Differentiate Your Digital Business With A Device Innovation Lab

J.P. Gownder
Vice President, Principal Analyst
August 26, 2015

I've just released a significant new report, How To Build The Device Innovation Lab That Differentiates Your Digital Business. Innovation is a huge topic – just ask my colleague Martin Gill, who leads Forrester's digital business transformation research. But I&O leaders have their own role to play in innovation: Specifically, the use of devices and similar technologies to drive business results.

I interviewed companies from a variety of verticals – travel, retail, energy, clothing, financial services – and spoke to thought leaders in innovation theory to help I&O leaders solve a series of problems: How can we innovate using customer-facing interaction technologies such as mobile devices, robotics, digital signage, and virtual reality (VR)? How can we establish a device innovation lab (DIL) to help technology and business leaders at our company develop technology-infused, customer-obsessed strategies? And what are the success factors for DILs – from mission statement to staffing to key performance indicators?

In the context of my report, a device innovation lab is an a in-house space for designing, experimenting, piloting, and deploying device-based innovation projects. Done right, a DIL can differentiate your business's digital business efforts in impressive ways. Take, for example, Lowes' robotic retail associate, OSHBot.

Lowes' OSHBot Redefines Retail Customer Service

Developed by the Lowes Innovation Labs, OSHBot currently greets customers in a pilot at a San Francisco Bay area hardware store. You can speak to Oshbot, which understands voice commands, in any of 19 different languages. It will show you a map of the store, where the item you are seeking is located – and then it will physically take you to the location. As you walk behind OSHBot, it will show you an ad for other goods at the store.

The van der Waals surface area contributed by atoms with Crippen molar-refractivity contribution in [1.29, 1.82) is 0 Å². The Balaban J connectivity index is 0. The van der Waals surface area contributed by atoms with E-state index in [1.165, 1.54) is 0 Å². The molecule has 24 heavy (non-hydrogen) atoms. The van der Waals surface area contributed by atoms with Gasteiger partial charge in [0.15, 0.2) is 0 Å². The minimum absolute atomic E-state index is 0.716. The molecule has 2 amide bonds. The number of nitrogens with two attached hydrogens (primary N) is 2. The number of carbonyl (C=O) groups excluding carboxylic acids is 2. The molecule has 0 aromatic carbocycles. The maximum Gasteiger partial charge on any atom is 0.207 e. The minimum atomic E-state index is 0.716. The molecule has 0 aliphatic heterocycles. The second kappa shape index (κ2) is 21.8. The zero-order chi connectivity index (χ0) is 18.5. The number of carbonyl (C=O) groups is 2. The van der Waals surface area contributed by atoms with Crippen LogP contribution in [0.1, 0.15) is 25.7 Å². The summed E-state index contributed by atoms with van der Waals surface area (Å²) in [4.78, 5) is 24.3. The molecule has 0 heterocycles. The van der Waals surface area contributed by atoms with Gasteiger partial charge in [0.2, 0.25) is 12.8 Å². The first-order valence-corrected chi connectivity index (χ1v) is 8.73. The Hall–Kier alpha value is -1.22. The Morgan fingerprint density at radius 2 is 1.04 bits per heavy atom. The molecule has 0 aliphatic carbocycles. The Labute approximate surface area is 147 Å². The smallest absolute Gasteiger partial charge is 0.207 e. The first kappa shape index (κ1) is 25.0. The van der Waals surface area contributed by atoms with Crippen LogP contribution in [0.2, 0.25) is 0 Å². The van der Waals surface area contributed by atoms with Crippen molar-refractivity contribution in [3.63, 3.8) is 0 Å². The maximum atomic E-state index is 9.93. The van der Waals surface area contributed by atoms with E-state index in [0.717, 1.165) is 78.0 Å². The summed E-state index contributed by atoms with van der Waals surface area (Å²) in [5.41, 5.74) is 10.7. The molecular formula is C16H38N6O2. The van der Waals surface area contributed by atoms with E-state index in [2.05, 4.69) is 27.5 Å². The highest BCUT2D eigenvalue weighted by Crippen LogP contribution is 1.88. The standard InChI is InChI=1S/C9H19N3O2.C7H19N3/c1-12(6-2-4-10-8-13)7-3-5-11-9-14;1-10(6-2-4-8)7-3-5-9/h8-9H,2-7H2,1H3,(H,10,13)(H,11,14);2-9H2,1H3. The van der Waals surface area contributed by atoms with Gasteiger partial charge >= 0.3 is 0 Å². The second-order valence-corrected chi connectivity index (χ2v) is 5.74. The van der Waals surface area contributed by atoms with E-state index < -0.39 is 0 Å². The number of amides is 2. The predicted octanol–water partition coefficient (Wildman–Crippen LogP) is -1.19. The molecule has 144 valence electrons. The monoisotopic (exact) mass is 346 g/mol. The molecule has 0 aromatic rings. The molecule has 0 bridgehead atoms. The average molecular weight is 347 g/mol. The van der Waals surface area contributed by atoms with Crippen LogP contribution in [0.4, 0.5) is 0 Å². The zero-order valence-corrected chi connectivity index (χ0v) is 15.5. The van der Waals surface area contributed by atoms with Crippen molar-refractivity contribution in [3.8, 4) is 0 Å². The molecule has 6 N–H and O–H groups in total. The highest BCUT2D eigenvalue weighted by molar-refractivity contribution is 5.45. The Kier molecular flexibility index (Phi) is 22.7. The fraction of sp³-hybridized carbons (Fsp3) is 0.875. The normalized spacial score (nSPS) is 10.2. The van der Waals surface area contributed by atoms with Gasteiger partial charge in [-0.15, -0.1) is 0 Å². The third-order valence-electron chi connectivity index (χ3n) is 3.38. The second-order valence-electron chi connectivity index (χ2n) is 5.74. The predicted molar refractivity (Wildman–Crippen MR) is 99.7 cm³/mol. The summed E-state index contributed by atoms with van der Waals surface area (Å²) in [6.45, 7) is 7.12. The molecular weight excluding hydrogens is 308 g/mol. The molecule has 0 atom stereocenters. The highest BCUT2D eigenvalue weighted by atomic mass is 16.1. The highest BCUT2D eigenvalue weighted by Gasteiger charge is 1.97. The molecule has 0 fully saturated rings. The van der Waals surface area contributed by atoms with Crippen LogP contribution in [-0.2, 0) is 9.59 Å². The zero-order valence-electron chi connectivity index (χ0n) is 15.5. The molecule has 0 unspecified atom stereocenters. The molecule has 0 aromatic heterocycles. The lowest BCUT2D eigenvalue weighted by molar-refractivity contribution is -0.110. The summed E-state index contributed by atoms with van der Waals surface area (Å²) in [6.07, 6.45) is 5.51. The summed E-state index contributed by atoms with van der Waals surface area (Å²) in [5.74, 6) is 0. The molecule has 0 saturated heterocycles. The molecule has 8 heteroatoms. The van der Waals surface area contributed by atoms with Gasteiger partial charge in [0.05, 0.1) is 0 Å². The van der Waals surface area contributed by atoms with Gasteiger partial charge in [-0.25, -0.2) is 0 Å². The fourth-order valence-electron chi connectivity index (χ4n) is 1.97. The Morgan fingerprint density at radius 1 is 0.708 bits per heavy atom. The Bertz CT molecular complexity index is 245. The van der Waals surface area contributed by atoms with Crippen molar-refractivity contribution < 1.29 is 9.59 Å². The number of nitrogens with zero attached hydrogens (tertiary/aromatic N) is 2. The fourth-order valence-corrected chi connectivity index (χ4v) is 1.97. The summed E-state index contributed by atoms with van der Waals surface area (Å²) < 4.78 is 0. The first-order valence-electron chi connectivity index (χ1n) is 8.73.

Lowes' OSHBot: A Map In The Front, An Ad Behind

OSHBot came about through a structured innovation program in a DIL. As Kyle Nel, Executive Director of Lowes Innovation Labs, told Forrester, the company hired professional science fiction authors to envision the future of retail, then created a comic book to depict the vision. For reasons I outline in the report, these comic books helped build consensus around the projet – and OSHBot was born. (To learn a great deal more about robots like OSHBot, please read my Big Idea Report, The Future of Jobs, 2025: Working Side-By-Side With Robots).

Innovation labs (of any flavor) aren't easy. According to a Capgemini report, the vast majority of them fail after a few years. In my report, I detail the example of a company that over-invested, leading to ultimate disbandment. So why pursue them?

Well, because innovation is tremendously hard, and a DILs can help I&O leaders discover, evaluate, analyze, experiment, pilot, and deploy new technologies (or creative configurations of off-the-shelf technologies) in service of solving customer problems. An ever-expanding set of interaction technologies – including mobile devices, interactive digital displays, Internet of Things devices, augmented and virtual reality, automation technologies, and wearables – continue to offer opportunities and challenges to your company. Can you say, right now, what relevance Oculus Rift will have for your customers? How about customer service robots? While Forrester continues to recommend the POST approach (people first, objectives next, strategy third, and technology choices last), someone in your organization needs to have a strong grasp on the "T." A DIL, if done properly, can fill this need effectively.

I invite you to read and download the full reportand to schedule an Inquiry with any questions.

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J. P. Gownder is a vice president and principal analyst serving Infrastructure & Operations Professionals. He covers innovation in the context of disruptive devices — from PCs to mobile devices, augmented and virtual reality, digital signage, and, increasingly, robots. Onalytica named him one of the five most important people in the world in the area of wearable computing for 2015. Follow him on Twitter at @jgownder

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